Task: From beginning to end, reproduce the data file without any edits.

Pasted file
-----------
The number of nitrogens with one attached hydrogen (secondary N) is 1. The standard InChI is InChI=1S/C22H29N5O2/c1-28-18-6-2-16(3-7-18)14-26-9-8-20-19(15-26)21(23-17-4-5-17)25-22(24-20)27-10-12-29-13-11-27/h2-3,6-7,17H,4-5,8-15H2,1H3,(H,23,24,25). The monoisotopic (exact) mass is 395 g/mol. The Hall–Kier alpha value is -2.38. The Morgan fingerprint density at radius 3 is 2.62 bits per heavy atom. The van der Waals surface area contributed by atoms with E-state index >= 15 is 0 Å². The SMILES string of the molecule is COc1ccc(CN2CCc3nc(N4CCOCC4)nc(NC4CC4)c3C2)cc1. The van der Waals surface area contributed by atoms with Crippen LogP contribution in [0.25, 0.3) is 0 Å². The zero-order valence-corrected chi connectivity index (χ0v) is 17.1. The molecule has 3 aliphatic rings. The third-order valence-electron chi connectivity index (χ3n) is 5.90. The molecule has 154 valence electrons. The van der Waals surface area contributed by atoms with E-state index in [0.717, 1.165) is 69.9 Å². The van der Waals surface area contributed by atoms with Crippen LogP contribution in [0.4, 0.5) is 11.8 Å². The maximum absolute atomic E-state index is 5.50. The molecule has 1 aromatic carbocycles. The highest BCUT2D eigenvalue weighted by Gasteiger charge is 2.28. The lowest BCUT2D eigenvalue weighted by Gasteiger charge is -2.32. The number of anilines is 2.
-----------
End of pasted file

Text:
The number of nitrogens with one attached hydrogen (secondary N) is 1. The standard InChI is InChI=1S/C22H29N5O2/c1-28-18-6-2-16(3-7-18)14-26-9-8-20-19(15-26)21(23-17-4-5-17)25-22(24-20)27-10-12-29-13-11-27/h2-3,6-7,17H,4-5,8-15H2,1H3,(H,23,24,25). The monoisotopic (exact) mass is 395 g/mol. The Hall–Kier alpha value is -2.38. The Morgan fingerprint density at radius 3 is 2.62 bits per heavy atom. The van der Waals surface area contributed by atoms with E-state index >= 15 is 0 Å². The SMILES string of the molecule is COc1ccc(CN2CCc3nc(N4CCOCC4)nc(NC4CC4)c3C2)cc1. The van der Waals surface area contributed by atoms with Crippen LogP contribution in [0.25, 0.3) is 0 Å². The zero-order valence-corrected chi connectivity index (χ0v) is 17.1. The molecule has 3 aliphatic rings. The third-order valence-electron chi connectivity index (χ3n) is 5.90. The molecule has 154 valence electrons. The van der Waals surface area contributed by atoms with E-state index in [0.717, 1.165) is 69.9 Å². The van der Waals surface area contributed by atoms with Crippen LogP contribution in [0.4, 0.5) is 11.8 Å². The maximum absolute atomic E-state index is 5.50. The molecule has 1 aromatic carbocycles. The highest BCUT2D eigenvalue weighted by Gasteiger charge is 2.28. The lowest BCUT2D eigenvalue weighted by Gasteiger charge is -2.32. The number of anilines is 2.